Monday, February 1, 2010

Non-Fiction Monday: Sojourner Truth's Step-Stomp Stride

Jacket description:
"Sojourner Truth was as strong adn tall as most men. She was big, black, and so beautiful. Born into slavery, Sojourner ran away as a young girl. She cherished her freedom, and believed it should be granted to everyone. But she didn't fight for it with her mighty fists, and she didn't stomp for it with her giant boots. Sojourner spoke the truth, and struggled against injustice with her brace, beautiful words.


Following Sojourner from her courageous plantation escape to her meeting with Abraham Lincoln, this is a stirring portrait of a woman who pulled herself up by her great big bootstraps. A warrior for justice above all else, Sojourner allowed no bias to cross her path without a fight."

I absolutely love the story of Sojourner Truth. She is one of the most amazing women in history and I love reading all the different versions of her inspirational story and this has just become one of my favorite versions. The husband and wife team of Andrea Davis Pinkney and Brian Pinkney did a truly fantastic job portraying Sojourner Truth and the path she took through her life, including the sadness she experienced in the beginning of her life, being born into slavery and sold from her parents, as well as the powerful message of all she did for the rights of her people.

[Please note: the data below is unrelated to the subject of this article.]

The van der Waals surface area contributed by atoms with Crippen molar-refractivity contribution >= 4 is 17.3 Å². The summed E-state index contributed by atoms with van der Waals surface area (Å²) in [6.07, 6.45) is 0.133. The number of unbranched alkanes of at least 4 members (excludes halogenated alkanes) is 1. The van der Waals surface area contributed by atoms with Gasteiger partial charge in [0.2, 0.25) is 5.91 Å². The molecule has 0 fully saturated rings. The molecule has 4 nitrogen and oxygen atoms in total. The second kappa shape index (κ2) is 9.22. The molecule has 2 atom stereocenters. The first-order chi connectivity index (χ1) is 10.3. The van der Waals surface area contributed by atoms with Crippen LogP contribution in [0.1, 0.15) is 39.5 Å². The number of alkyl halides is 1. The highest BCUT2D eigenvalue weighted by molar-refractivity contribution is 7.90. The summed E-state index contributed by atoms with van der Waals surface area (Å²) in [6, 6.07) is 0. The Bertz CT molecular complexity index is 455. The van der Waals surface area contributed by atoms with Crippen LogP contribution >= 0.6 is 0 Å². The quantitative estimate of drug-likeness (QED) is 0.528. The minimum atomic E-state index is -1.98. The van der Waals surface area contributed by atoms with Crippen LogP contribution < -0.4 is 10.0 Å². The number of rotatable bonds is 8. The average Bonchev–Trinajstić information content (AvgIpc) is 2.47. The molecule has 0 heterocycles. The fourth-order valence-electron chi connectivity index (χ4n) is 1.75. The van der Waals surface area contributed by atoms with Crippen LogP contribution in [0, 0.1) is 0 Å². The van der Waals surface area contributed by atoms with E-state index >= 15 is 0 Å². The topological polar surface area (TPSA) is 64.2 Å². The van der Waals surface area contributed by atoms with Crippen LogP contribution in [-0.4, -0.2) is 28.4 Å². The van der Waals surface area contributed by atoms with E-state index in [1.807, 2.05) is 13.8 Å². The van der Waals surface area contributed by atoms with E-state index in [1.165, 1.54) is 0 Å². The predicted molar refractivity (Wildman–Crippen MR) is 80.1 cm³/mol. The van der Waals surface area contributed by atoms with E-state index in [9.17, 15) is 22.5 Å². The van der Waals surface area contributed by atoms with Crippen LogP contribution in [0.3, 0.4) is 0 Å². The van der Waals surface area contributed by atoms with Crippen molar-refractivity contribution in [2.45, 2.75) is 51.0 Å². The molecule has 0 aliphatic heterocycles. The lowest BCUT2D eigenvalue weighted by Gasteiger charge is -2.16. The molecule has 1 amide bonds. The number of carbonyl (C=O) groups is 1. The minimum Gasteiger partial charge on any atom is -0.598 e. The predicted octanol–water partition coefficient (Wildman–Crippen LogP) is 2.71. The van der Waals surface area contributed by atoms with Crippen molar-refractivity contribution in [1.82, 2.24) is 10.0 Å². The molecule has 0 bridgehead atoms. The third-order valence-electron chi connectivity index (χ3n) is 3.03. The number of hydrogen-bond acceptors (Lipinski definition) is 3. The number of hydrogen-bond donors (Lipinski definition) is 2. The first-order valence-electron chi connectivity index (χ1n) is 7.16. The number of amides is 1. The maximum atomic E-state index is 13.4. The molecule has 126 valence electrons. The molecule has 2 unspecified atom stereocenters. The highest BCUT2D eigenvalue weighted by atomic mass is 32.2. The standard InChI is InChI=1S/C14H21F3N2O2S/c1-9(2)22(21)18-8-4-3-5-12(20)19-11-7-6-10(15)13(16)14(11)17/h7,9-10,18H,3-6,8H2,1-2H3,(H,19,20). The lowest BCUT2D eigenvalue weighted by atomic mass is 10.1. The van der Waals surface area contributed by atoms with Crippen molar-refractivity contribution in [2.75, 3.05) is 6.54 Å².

The illustrations are a wonderful companion to the text, being a bit old-fashioned, but showing Truth as she was. "Big, black, and so beautiful."

A definite recommendation for all libraries. Great for units on Black History Month, slavery, or strong women in history.

Sojourner Truth's Step-Stomp Stride
Andrea Davis Pinkney & Brian Pinkney
32 pages
Non-Fiction Picture Book
Hyperion
9780786807673
November 2009
Review copy received from publisher


To learn more, or to purchase, click on the book cover above to link to Amazon. I am an Associate and will receive a small commission for your purchase. Thanks!

2 comments:

NatalieSap said...

Great minds think alike! I chose this book for my Nonfiction Monday post, and I gushed about it too. :)

JILL O. MILES said...

This sounds like a great choice for my daughter's black history project. Thanks for posting.